The Last Days of Jack Sparks – Jason Arnopp

About the Book

Prepare for the cleverest, most addictive thriller you will read this year. This is the story of the ill-fated Jack Sparks – a man who plays with fire, and pays the price . . .

Jack Sparks died while writing this book. This is the account of his final days.

In 2014, Jack Sparks – the controversial pop culture journalist – died in mysterious circumstances.

To his fans, Jack was a fearless rebel; to his detractors, he was a talentless hack. Either way, his death came as a shock to everyone.

It was no secret that Jack had been researching the occult for his new book. He’d already triggered a furious Twitter storm by mocking an exorcism he witnessed in rural Italy.

Then there was that video: thirty-six seconds of chilling footage that Jack repeatedly claimed was not of his making, yet was posted from his own YouTube account.

Nobody knew what happened to Jack in the days that followed – until now. This book, compiled from the files found after his death, reveals the chilling details of Jack’s final hours.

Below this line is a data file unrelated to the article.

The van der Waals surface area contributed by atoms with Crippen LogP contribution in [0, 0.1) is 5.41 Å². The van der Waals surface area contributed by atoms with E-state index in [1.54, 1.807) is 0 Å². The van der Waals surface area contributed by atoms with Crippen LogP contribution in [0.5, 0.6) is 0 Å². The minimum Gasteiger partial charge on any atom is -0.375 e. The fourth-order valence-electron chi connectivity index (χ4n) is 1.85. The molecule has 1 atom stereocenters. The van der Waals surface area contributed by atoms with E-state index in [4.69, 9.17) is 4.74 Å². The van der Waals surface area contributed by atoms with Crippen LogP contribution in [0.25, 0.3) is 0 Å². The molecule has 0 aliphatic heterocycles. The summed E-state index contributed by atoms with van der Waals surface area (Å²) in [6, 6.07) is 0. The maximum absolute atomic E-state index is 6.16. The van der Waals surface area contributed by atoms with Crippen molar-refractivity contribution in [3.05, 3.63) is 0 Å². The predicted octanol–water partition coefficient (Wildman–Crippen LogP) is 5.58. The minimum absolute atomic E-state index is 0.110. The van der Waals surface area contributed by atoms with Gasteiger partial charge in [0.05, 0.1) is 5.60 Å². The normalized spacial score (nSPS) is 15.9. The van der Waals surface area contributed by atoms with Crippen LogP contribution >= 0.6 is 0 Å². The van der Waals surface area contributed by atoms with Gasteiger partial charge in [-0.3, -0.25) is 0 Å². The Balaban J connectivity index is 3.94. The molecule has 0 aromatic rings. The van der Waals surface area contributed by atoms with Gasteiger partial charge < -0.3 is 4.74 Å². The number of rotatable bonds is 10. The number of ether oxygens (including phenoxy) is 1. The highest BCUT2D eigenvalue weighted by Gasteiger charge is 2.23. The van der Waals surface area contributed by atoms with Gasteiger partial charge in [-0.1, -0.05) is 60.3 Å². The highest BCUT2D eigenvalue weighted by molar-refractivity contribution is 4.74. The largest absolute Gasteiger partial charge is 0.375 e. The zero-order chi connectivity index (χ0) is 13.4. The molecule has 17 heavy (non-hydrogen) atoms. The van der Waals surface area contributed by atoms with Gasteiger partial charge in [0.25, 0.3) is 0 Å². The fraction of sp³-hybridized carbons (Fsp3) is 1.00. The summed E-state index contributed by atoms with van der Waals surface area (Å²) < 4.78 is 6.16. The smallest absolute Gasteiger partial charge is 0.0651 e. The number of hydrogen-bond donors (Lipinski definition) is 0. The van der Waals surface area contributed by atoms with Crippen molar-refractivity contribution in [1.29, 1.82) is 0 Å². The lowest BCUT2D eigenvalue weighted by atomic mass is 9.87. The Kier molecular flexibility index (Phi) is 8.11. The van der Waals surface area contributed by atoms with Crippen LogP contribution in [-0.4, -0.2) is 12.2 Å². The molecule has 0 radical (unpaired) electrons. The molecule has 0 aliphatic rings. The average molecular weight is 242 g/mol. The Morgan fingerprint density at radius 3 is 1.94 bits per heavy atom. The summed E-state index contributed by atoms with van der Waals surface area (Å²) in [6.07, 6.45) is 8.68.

Read on and decide for yourself what really happened to the notorious Jack Sparks – in this razor-sharp tale about the dangers of mocking what you don’t believe

336 pages (paperback)
Published on March 8, 2016
Published by Orbit
Author’s Webpage
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This book was sent by the publisher in exchange for my honest review.

The Last Days of Jack Sparks kind of snuck up on me. I got a new kindle a while ago, and in the process of moving all my books from my old device to my new one, all my books got scattered and unorganized and I completely forgot what I had on there. (This is also why it’s taking me a little longer than normal to read some of the books I’ve received.) Anyway, I’ve been slowly trying to put things in order, and I ran across this book. I decided to open it and see what it was all about. I finished it in about three days.

The Last Days of Jack Sparks is a really unique contemporary sort-of-fantasy thriller which features our controversial journalist protagonist (kind of) named Jack Sparks. The book is notes from the book he was writing before he kicked it. The book was released for his fans by his brother, as is, complete with notes for his agents and editor as he was writing it.